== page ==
We traveled via mini-bus around Scotland. The bus was comfortable and we stopped every hour or two for breaks – but be aware that you WILL spend a few hours a day on a bus on this tour. That's mostly because you pack a lot in to just three days – , the first day includes getting to the Isle of Skye, which takes at least 6 hours.
Where will you stay?
This tour includes two nights in Portree on the Isle of Skye. My mom and I stayed at the Rosedale Hotel right down by the Portree harbor (which is one of the hotels Highland Explorer recommends). The hotel used to be a handful of fishermen's cottages, and retains a lot of that old maritime charm. It also has a great restaurant up on the second floor.
About half of our group stayed at the Rosedale, while the other half stayed at a locally-run B&B a little further away from the center of Portree.
One tip about Portree: If you want to eat at any of the seafood restaurants down by the harbor, you WILL probably need to book a table ahead of time! We had a tough time finding a place to eat the first night we were in town and ended up just getting takeaway fish and chips (which was delicious, BTW).
Would I recommend it?
Short answer: YES. Like I said before, I've had great experiences traveling with both Haggis and Highland Explorer, mostly thanks to their great guides and great itineraries.
Could you do a trip like this on your own? Sure, if you rented a car it would be easy to visit all the same places. But having a guide really can make a huge difference, and in this case I know my mom preferred riding in a bus to us driving ourselves around on Scotland's narrow roads.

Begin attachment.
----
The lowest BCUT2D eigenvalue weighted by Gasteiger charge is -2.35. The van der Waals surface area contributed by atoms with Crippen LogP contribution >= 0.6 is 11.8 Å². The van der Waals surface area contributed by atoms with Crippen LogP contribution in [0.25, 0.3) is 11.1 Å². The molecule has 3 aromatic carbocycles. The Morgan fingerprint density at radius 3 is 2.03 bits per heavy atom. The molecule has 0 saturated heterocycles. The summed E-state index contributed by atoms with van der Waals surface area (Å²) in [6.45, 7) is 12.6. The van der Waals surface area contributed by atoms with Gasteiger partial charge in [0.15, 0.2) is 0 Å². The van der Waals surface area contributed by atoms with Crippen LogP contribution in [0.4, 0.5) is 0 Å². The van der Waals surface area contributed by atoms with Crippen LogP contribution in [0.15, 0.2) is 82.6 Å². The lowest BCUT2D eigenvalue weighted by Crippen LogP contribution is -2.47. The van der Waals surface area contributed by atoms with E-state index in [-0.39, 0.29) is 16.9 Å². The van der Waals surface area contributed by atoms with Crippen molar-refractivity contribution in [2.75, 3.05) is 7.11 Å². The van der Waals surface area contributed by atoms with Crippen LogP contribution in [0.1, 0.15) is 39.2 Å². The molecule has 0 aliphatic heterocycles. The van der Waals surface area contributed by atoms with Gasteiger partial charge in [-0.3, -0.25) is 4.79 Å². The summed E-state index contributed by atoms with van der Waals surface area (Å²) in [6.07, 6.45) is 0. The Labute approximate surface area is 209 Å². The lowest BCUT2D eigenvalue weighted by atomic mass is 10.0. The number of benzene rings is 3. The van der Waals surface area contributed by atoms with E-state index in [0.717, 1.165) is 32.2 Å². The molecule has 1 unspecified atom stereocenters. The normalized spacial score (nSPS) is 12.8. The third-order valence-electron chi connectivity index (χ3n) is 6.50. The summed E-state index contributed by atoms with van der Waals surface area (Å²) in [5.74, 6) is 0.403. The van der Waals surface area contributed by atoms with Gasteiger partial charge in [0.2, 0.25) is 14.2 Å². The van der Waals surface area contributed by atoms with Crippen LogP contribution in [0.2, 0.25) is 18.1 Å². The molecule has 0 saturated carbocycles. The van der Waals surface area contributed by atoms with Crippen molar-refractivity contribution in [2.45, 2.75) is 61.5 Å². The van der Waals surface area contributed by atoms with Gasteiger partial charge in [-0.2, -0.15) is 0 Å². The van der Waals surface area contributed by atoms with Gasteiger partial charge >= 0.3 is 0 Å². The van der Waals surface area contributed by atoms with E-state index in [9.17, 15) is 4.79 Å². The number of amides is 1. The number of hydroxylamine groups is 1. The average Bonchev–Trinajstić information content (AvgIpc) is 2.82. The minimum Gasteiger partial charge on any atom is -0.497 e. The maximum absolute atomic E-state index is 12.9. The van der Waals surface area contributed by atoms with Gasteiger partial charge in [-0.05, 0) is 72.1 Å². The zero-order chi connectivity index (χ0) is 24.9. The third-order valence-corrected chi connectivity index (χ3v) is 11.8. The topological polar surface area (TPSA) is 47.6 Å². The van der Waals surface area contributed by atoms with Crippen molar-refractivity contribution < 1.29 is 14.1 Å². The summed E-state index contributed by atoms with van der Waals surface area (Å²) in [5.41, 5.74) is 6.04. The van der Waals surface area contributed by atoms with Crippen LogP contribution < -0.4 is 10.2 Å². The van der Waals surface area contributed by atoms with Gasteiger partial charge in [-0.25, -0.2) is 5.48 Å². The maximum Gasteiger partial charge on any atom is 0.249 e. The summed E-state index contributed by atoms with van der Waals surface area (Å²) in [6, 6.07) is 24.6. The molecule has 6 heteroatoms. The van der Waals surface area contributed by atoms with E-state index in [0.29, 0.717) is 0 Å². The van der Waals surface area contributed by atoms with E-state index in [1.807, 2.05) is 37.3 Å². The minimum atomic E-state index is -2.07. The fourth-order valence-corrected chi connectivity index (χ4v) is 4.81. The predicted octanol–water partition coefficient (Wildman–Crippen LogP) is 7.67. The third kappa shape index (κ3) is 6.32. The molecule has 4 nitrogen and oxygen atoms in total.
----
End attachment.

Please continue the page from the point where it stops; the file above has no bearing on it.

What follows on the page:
If you want a great taste of the Highlands but don't have a lot of time, is perfect. You see a lot of the highlights in just three days, and it doesn't cost a ton of money.
(If you have 5 days instead of 3, though, would be even better!)
IF YOU GO
What: with Highland Explorer Tours
How much: Twin shares start at $549 per person, which includes guiding, transport, accommodation for 2 nights, and 2 breakfasts. Optional extras include Dunvegan Castle ($19 per person) and the Jacobite Steam Train ($74 per person).
When: This tour runs from April-October, with various departure days depending on the month.
What to bring: They recommend a small bag weighing 15kg or less since the buses don't have a ton of storage space.
What to pack: Layers are always a good idea for Scotland. Even in the summer it can be wet/chilly, so you'll want to be prepared. Here are a few things you definitely want to have:
- A good .
- A in case you hit cool weather.
- A (even better if they're waterproof).
- A so you can use/charge all your electronics in Scotland.
Have you ever been to the Scottish Highlands?
*Note: Big thanks to Highland Explorer Tours for covering the cost of our tour and accommodation on this trip. As always, though, all opinions are 100% my own!